Newsletter Archive

Wild Bunch Wildlife Rehabilitation Newsletter -- June, 2003

Wild Bunch wishes to give you a brief update of our activities during the month of June. We are a 501(c)(3) nonprofit Virginia organization devoted to the rescue, rehabilitation and release of native wildlife. 83 acres has been developed the Northern Neck of Virginia near the Rappahannock River to serve as our refuge. The officers and directors are Erika Yery, Pat Crusenberry, Diana O'Connor, Charlene DeVol and Bonnie Brown. We regret the departure of Adrian Roberts, our secretary/treasurer. After many years of involvement, and tremendous contributions to the wildlife community, he has made the decision to pursue other dreams and goals in his retirement years. As no one else could produce the Joke of the Month page in Adrian's signature fashion, we have retired this feature in honor of his wonderful work maintaining the website. We now welcome Bonnie Brown as our newest board member. She has been on the volunteer staff at the National Zoo for 20 years. Her help in caring for wildlife and managing many transports of animals to rehabbers has been invaluable this season.

In June Erika received 20 raccoons, 2 box turtles and numerous calls for help with mangy foxes. To Diana at the refuge came 3 gray foxes, 18 rabbits, 6 raccoons, 2 squirrels, 2 blue jays, 3 cardinals, 1 crow, 1 white duck, 1 bald eagle, 2 canada geese, 7 grackles, 1 night hawk, 1 heron, 2 mallards, 4 osprey, 1 barred owl, 3 screech owls, 1 robin, 1 barn swallow, 1 turkey, 1 black snake, 3 box turtles and 1 slider turtle.

Along with caring for the animals, Erika and Diana must handle a wide variety of calls from the public needing help or advice with animal situations. This is a constant and daily occurrence but is always viewed as an opportunity to provide valuable advice that can save the life of an animal and also give the individual tools to handle other problems that may come up in the future. Public education is vital and we work very hard on this subject, through training programs and events, at other times during the year.

As for all involved in wildlife rehabilitation this has been an extremely busy season. As more and more development displaces wildlife the loss of habitat is seen in greater numbers of animals that are either injured or orphaned and find their way into the care of rehabbers like Erika and Diana. Our biggest concern is educating the public to find ways to co-exist with wildlife and accept them as part of the environment. It is a huge and often unnecessary burden on wildlife rehabilitators to take in so many animals that are forcefully taken from their mothers by trapping services. In many cases the mother is killed. What a terrible disservice to not allow these families to live out their lives as nature intended. In other cases young animals and birds are found and assumed to be without the parent. Usually, this is not the case. We always urge people to try all means possible to reunite the family. The wildlife rehabilitator should be the last resort, after all other alternatives have failed. Often, with just a little bit of patience and understanding on the part of the homeowner, these animal vs. human conflicts can be resolved to the best interest of all.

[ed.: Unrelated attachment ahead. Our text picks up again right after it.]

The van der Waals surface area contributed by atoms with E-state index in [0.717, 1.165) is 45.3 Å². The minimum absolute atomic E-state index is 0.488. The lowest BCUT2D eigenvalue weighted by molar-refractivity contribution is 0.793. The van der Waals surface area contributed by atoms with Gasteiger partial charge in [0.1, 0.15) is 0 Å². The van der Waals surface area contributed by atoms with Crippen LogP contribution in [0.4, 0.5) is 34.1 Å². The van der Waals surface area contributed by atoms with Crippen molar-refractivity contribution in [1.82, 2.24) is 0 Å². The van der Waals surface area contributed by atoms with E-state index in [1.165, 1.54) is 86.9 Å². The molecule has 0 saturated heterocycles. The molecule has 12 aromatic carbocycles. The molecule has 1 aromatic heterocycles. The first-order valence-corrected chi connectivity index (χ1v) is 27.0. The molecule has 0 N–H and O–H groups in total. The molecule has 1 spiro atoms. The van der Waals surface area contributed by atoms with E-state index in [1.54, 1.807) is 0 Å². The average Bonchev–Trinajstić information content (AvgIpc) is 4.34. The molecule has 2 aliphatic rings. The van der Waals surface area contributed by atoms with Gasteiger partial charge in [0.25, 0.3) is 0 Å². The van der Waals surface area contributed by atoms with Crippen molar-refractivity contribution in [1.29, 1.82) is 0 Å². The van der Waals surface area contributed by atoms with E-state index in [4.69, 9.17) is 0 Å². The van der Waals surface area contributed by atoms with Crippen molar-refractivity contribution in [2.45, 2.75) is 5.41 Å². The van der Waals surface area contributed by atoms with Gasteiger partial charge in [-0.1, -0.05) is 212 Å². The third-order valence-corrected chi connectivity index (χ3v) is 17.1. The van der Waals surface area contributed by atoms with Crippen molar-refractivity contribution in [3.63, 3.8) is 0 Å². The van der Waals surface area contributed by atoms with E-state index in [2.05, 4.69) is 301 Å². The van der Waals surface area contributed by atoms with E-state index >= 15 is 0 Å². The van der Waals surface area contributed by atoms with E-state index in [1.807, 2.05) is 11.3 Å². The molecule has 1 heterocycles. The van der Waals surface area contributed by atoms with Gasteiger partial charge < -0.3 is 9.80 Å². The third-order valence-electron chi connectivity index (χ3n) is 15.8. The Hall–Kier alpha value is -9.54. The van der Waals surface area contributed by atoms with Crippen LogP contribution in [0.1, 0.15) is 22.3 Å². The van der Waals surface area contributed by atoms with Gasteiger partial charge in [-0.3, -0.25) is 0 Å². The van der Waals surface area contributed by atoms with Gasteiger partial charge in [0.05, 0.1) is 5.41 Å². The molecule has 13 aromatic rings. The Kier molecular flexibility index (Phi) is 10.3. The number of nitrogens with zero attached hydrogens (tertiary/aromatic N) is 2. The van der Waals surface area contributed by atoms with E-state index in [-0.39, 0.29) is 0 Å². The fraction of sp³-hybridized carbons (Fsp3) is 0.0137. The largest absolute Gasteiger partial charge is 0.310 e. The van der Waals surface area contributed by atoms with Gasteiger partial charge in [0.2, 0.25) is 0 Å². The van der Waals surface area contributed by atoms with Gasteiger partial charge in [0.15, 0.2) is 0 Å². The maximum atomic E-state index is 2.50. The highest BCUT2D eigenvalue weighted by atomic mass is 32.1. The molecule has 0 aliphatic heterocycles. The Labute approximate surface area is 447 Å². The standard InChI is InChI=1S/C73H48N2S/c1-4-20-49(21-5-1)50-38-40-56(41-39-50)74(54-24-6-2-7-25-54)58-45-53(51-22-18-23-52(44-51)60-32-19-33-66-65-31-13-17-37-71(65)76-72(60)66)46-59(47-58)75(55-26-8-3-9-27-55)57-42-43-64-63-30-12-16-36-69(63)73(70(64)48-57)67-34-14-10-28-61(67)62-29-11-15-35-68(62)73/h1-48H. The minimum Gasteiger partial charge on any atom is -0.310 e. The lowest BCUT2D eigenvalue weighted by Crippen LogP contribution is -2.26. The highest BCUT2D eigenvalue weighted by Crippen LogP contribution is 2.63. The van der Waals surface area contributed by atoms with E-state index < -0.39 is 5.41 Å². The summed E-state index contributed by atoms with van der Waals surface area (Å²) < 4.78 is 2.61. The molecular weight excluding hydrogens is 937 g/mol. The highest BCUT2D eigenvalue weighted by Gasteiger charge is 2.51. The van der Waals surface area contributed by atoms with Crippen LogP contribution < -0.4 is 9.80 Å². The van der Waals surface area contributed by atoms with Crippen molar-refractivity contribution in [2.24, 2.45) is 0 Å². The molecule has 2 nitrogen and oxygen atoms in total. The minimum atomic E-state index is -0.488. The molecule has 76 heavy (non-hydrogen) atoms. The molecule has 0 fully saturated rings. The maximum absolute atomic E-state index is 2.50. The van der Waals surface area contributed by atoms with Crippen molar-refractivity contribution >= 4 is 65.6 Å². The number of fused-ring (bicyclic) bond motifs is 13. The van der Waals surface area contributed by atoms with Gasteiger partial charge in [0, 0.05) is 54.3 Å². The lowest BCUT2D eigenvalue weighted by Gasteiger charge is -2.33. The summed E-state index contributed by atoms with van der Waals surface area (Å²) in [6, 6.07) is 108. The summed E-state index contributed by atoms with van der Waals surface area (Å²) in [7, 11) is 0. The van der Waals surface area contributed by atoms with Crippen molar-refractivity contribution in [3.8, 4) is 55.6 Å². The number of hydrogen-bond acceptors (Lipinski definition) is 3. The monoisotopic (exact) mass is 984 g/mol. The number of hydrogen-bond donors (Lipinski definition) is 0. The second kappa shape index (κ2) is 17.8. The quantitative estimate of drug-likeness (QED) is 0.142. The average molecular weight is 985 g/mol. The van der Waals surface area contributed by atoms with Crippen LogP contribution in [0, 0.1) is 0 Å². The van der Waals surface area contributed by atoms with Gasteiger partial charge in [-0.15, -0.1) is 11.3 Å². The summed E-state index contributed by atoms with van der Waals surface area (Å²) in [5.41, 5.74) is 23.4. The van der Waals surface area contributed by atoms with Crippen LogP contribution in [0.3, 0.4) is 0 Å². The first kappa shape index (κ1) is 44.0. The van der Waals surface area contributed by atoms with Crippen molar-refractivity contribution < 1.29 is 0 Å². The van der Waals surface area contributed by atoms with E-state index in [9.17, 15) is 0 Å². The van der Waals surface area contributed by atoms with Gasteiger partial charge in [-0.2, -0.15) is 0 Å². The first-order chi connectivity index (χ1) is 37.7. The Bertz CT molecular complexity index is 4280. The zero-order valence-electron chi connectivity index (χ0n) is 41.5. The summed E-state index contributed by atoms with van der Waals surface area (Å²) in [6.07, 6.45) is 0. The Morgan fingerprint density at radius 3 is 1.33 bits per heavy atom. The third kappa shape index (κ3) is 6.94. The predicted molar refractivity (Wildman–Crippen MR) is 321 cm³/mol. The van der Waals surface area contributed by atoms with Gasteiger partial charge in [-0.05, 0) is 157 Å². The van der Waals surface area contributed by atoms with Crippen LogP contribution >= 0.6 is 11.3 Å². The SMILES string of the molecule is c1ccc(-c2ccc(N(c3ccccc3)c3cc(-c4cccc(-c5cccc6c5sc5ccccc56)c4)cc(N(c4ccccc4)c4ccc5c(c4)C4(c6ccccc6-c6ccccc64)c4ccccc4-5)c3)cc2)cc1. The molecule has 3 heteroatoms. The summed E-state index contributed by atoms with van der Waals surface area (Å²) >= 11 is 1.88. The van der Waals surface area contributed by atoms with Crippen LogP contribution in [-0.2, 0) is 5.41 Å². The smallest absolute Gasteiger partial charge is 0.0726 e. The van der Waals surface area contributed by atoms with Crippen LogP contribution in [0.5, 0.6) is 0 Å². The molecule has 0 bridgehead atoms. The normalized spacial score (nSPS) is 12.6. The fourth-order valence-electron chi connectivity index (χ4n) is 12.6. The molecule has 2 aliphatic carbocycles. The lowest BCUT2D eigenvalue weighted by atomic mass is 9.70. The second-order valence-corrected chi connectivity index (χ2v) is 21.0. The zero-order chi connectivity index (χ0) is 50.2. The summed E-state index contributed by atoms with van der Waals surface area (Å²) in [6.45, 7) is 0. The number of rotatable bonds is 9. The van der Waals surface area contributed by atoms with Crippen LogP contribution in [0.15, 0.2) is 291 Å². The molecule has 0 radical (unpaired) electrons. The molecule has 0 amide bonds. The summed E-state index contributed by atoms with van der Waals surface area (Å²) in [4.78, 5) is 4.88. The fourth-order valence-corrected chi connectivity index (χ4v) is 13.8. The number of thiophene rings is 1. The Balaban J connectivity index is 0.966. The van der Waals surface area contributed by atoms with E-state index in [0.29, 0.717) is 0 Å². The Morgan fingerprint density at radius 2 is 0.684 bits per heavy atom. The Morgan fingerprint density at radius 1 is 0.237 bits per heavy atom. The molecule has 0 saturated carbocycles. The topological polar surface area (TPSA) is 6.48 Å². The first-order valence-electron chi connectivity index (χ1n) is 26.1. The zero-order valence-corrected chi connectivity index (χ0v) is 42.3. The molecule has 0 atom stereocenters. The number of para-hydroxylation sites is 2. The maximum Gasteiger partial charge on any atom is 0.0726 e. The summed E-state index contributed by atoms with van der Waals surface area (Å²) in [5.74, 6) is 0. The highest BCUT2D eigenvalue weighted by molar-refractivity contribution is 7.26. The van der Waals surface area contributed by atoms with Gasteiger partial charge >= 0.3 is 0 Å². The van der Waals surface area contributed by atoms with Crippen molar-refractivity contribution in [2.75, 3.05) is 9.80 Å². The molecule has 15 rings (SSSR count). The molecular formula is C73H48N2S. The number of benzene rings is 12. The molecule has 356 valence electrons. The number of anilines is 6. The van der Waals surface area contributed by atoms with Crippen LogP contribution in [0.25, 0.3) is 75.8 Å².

We greatly need your help. Wildlife rehabilitation is very expensive. Animals brought to us, in many cases become long term tenants, with stays up to nine months. Because the varied species we treat require different caging, from incubators for infant birds and mammals to large flight cages for raptors, housing alone costs thousands of dollars. Infant formula can run as much as $50 per day. Professional medical care, including x-rays, surgery and medication, is not provided free of charge. At this time there is an urgent need for more caging and nest boxes for released mammals. These expenses are funded entirely by public donations, with the greatest majority of expenses paid by the Wild Bunch board members themselves. As we continue to grow and care for larger numbers of animals, the ability to provide the necessary supplies and equipment becomes more difficult. At any given time more than 100 animals, including raccoons, squirrels, opossums, fox, groundhogs, skunks, herons, osprey, geese, and ducks require care and feeding, each with their own special needs. Last year alone, more than 400 animals came through our facility. We are grateful for any help you can provide.

In addition to the daily needs of food and supplies is an almost greater need of finding and training more rehabilitators to help absorb the overload due to the increases in animals needing care. Fortunately, in the Northern Virginia area, we are training two new wildlife rehabilitators and have gained the help of several wonderful caregivers. A caregiver assists the rehabber but does not treat animals on their own. However, we are seriously lacking rehabbers in the area where our refuge is located. If you know of anyone living in the Northern Neck area that is willing to train in wildlife rehab or help out at the refuge as a volunteer please let us know. There are many ways to contribute to the success of the refuge and we are always looking for volunteers. If you or someone you know could spend even a day helping out it would be greatly appreciated.

Please visit our website at to find out more about our refuge and the work we do, as well as how to contact us and make donations. Your comments and suggestions are always welcome. If you would like any friends or relatives added to our list of newsletter recipients email us at The more people that know about us and can find ways to contribute to the well being of our native Virginia wildlife the better for all.

Have a wonderful summer!